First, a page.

Once you’re confident your story is structurally sound and “works,” a line editor, and/or a copy editor, typically is the next professional in the process. Many line editors also hybridize as copy editors and vice versa, including here at Josha, but for simplicity’s sake, we’ll define each independently.

  • A line editor is someone who focuses on your writing style and voice. This means they’ll look for anywhere your storytelling perspective shifts or your writing drifts into “telling” versus “showing” as well as double-checking for any inconsistencies in your plot, narration, character descriptions, etc. (although some developmental editors may do this, too).
  • A copy editor is focused on grammar. They’ll check homophone usage (think “affect” and “effect”) and provide a consistency check on punctuation (capitalization, hyphenation, and numerals).

Whether you’re working with a line editor, copy editor, or a hybrid of the two, they should be contacted once you’re certain your story is fully developed and are looking to polish its presentation. As with developmental editing, it’s possible that you may be able to perform a thorough line/copy edit on your manuscript (and if you aspire to do so, check out our tips and tricks for that process here).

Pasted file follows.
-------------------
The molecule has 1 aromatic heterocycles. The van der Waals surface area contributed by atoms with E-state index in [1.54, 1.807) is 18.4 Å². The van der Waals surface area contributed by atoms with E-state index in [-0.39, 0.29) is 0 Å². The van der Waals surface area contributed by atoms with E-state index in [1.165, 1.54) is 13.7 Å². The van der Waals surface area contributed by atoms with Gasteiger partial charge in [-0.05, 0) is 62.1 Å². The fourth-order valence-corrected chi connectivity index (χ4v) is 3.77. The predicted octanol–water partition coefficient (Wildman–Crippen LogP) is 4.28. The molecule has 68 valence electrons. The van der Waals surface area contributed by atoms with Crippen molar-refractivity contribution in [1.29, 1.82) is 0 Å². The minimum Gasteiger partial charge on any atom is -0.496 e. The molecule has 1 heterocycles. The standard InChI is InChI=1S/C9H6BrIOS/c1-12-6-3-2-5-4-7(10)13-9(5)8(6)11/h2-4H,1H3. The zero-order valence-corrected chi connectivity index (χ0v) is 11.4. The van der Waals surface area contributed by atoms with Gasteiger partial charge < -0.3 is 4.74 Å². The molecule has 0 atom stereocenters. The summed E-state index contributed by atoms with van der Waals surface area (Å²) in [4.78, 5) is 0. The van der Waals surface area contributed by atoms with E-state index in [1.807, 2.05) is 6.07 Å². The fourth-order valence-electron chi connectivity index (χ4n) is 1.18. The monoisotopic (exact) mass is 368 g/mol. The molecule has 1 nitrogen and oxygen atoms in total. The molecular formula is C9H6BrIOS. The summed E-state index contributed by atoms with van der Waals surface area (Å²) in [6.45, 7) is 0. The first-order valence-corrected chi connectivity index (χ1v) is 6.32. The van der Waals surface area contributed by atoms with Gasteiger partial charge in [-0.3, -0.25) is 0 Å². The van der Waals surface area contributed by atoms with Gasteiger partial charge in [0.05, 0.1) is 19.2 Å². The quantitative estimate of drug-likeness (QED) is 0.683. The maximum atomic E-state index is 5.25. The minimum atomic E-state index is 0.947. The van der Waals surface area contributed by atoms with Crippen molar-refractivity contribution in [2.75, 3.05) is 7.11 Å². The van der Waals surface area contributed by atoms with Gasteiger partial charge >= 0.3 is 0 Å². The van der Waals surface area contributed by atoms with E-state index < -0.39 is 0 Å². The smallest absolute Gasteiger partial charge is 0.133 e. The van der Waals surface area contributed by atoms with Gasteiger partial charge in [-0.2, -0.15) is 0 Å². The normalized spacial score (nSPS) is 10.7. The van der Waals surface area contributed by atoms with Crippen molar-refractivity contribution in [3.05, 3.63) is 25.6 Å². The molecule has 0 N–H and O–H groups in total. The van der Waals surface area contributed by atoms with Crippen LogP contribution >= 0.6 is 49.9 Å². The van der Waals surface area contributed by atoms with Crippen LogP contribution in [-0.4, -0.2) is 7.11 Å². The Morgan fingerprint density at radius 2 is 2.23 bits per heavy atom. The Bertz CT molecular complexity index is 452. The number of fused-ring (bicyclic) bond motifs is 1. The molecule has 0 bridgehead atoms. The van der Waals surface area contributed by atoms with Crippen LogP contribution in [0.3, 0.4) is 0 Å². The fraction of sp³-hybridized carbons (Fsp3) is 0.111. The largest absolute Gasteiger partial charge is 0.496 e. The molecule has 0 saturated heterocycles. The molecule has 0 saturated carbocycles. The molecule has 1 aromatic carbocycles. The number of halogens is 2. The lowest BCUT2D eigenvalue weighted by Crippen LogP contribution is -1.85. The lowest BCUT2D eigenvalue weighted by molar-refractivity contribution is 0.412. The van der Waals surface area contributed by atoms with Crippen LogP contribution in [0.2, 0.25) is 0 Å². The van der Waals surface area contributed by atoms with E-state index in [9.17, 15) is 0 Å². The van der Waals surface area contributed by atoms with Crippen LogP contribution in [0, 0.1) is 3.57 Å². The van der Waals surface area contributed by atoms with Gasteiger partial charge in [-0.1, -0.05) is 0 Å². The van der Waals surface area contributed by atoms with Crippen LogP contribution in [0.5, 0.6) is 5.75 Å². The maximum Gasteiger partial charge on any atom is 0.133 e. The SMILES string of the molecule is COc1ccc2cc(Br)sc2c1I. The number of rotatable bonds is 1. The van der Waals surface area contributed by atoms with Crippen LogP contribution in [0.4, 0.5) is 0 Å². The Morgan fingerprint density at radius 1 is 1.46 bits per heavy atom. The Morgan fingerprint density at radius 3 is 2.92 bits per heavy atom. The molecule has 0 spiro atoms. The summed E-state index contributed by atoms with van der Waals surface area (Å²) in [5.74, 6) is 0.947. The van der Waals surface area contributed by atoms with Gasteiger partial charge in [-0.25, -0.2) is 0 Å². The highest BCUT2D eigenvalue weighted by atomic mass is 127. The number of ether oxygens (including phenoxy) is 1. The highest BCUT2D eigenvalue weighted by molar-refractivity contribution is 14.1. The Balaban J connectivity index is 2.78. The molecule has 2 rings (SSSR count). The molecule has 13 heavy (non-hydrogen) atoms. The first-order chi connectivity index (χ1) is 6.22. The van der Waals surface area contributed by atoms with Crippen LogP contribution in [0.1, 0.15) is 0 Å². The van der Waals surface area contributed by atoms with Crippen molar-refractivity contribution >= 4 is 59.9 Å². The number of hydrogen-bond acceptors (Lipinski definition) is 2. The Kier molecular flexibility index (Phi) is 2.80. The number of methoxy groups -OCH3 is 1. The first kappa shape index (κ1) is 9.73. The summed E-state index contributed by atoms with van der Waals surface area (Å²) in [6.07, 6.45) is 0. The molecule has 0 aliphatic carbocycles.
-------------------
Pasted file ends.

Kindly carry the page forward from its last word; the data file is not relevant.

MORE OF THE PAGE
Lastly, a proofreader is someone who looks for typographical errors—typos—as well as checks the layout of the book once it’s been formatted for print or digital publication. If you’re working with a traditional or independent publisher, this is something they should take care of for you; however, if you’re self-publishing, we strongly recommend hiring a proofreader to be a final fresh set of eyes on your manuscript, double-checking anything you may be glossing over because you’ve been working on your book for so long (it happens to all of us—don’t worry!). And as with all stages of editing, it’s possible to do this yourself, too (and if you choose to go at it alone, here are our tips and tricks for that).

Of course, after reading a long list of professional editors and their uses can be overwhelming, and many writers wonder if they really need every type of editor.

Our answer is that while every manuscript needs each stage of editing, it’s not strictly necessary for each book to be edited by every type of editor.